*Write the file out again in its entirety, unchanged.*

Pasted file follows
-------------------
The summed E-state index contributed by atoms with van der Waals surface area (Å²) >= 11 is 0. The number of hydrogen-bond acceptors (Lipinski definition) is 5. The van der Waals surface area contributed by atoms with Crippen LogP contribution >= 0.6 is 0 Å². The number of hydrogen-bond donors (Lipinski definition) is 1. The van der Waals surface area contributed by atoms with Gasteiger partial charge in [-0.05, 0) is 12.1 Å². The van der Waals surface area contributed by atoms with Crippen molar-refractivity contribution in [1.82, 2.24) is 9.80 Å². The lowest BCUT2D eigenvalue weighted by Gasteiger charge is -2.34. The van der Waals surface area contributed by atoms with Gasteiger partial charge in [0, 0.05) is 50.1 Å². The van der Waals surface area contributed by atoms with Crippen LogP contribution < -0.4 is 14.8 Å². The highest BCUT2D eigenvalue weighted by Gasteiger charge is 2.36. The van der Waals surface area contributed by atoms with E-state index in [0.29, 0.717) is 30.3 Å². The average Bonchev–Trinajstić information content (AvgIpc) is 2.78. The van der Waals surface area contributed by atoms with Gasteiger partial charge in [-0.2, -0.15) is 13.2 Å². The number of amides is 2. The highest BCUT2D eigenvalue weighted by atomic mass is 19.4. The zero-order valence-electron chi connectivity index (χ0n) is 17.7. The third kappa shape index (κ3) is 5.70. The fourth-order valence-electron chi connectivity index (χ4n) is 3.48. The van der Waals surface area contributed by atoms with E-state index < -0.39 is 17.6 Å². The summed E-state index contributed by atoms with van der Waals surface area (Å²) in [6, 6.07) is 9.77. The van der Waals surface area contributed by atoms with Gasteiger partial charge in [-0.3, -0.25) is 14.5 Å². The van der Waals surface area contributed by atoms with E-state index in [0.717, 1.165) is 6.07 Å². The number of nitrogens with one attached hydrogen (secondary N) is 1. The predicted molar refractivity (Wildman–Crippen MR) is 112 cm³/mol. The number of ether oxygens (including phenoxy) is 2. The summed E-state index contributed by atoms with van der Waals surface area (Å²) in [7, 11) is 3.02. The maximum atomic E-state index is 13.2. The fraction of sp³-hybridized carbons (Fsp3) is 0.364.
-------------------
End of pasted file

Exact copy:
The summed E-state index contributed by atoms with van der Waals surface area (Å²) >= 11 is 0. The number of hydrogen-bond acceptors (Lipinski definition) is 5. The van der Waals surface area contributed by atoms with Crippen LogP contribution >= 0.6 is 0 Å². The number of hydrogen-bond donors (Lipinski definition) is 1. The van der Waals surface area contributed by atoms with Gasteiger partial charge in [-0.05, 0) is 12.1 Å². The van der Waals surface area contributed by atoms with Crippen molar-refractivity contribution in [1.82, 2.24) is 9.80 Å². The lowest BCUT2D eigenvalue weighted by Gasteiger charge is -2.34. The van der Waals surface area contributed by atoms with Gasteiger partial charge in [0, 0.05) is 50.1 Å². The van der Waals surface area contributed by atoms with Crippen LogP contribution < -0.4 is 14.8 Å². The highest BCUT2D eigenvalue weighted by Gasteiger charge is 2.36. The van der Waals surface area contributed by atoms with E-state index in [0.29, 0.717) is 30.3 Å². The average Bonchev–Trinajstić information content (AvgIpc) is 2.78. The van der Waals surface area contributed by atoms with Gasteiger partial charge in [-0.2, -0.15) is 13.2 Å². The number of amides is 2. The highest BCUT2D eigenvalue weighted by atomic mass is 19.4. The zero-order valence-electron chi connectivity index (χ0n) is 17.7. The third kappa shape index (κ3) is 5.70. The fourth-order valence-electron chi connectivity index (χ4n) is 3.48. The van der Waals surface area contributed by atoms with E-state index < -0.39 is 17.6 Å². The summed E-state index contributed by atoms with van der Waals surface area (Å²) in [6, 6.07) is 9.77. The van der Waals surface area contributed by atoms with Gasteiger partial charge in [-0.3, -0.25) is 14.5 Å². The van der Waals surface area contributed by atoms with E-state index in [0.717, 1.165) is 6.07 Å². The number of nitrogens with one attached hydrogen (secondary N) is 1. The predicted molar refractivity (Wildman–Crippen MR) is 112 cm³/mol. The number of ether oxygens (including phenoxy) is 2. The summed E-state index contributed by atoms with van der Waals surface area (Å²) in [7, 11) is 3.02. The maximum atomic E-state index is 13.2. The fraction of sp³-hybridized carbons (Fsp3) is 0.364.